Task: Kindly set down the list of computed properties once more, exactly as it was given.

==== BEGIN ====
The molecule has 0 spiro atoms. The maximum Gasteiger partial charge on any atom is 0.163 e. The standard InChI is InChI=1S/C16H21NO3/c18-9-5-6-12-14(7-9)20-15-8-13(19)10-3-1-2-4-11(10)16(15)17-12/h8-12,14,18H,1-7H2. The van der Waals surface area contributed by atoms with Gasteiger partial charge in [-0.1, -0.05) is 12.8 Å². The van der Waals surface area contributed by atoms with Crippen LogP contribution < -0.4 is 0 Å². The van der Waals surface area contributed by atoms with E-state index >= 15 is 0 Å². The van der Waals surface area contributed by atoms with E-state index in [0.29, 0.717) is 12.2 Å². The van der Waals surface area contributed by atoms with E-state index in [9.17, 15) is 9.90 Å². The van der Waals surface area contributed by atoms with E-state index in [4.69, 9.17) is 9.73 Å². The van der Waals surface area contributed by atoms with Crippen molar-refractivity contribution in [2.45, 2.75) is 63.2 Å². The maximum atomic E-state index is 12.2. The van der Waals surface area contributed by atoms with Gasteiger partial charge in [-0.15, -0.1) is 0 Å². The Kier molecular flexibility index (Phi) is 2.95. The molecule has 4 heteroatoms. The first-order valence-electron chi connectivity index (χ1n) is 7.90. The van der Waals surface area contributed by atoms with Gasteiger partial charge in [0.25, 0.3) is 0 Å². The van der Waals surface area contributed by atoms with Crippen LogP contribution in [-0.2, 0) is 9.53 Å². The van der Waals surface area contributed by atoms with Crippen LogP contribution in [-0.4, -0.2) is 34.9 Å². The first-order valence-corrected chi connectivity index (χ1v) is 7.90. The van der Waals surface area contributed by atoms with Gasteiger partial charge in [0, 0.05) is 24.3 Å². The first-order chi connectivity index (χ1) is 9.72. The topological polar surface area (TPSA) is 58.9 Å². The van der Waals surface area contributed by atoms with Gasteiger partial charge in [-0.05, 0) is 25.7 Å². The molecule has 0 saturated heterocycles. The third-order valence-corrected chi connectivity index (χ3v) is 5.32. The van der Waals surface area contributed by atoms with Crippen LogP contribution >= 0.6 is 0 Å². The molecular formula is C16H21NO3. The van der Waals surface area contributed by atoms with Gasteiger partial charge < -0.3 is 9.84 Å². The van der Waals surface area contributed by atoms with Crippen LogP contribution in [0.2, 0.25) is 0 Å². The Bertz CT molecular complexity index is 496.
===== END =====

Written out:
The molecule has 0 spiro atoms. The maximum Gasteiger partial charge on any atom is 0.163 e. The standard InChI is InChI=1S/C16H21NO3/c18-9-5-6-12-14(7-9)20-15-8-13(19)10-3-1-2-4-11(10)16(15)17-12/h8-12,14,18H,1-7H2. The van der Waals surface area contributed by atoms with Gasteiger partial charge in [-0.1, -0.05) is 12.8 Å². The van der Waals surface area contributed by atoms with Crippen LogP contribution < -0.4 is 0 Å². The van der Waals surface area contributed by atoms with E-state index >= 15 is 0 Å². The van der Waals surface area contributed by atoms with E-state index in [0.29, 0.717) is 12.2 Å². The van der Waals surface area contributed by atoms with E-state index in [9.17, 15) is 9.90 Å². The van der Waals surface area contributed by atoms with E-state index in [4.69, 9.17) is 9.73 Å². The van der Waals surface area contributed by atoms with Crippen molar-refractivity contribution in [2.45, 2.75) is 63.2 Å². The maximum atomic E-state index is 12.2. The van der Waals surface area contributed by atoms with Gasteiger partial charge in [-0.15, -0.1) is 0 Å². The Kier molecular flexibility index (Phi) is 2.95. The molecule has 4 heteroatoms. The first-order valence-electron chi connectivity index (χ1n) is 7.90. The van der Waals surface area contributed by atoms with Gasteiger partial charge in [0.25, 0.3) is 0 Å². The van der Waals surface area contributed by atoms with Crippen LogP contribution in [-0.2, 0) is 9.53 Å². The van der Waals surface area contributed by atoms with Crippen LogP contribution in [-0.4, -0.2) is 34.9 Å². The first-order valence-corrected chi connectivity index (χ1v) is 7.90. The van der Waals surface area contributed by atoms with Gasteiger partial charge in [0, 0.05) is 24.3 Å². The first-order chi connectivity index (χ1) is 9.72. The topological polar surface area (TPSA) is 58.9 Å². The van der Waals surface area contributed by atoms with Gasteiger partial charge in [-0.05, 0) is 25.7 Å². The molecule has 0 saturated heterocycles. The third-order valence-corrected chi connectivity index (χ3v) is 5.32. The van der Waals surface area contributed by atoms with Crippen LogP contribution >= 0.6 is 0 Å². The molecular formula is C16H21NO3. The van der Waals surface area contributed by atoms with Gasteiger partial charge < -0.3 is 9.84 Å². The van der Waals surface area contributed by atoms with Crippen LogP contribution in [0.2, 0.25) is 0 Å². The Bertz CT molecular complexity index is 496.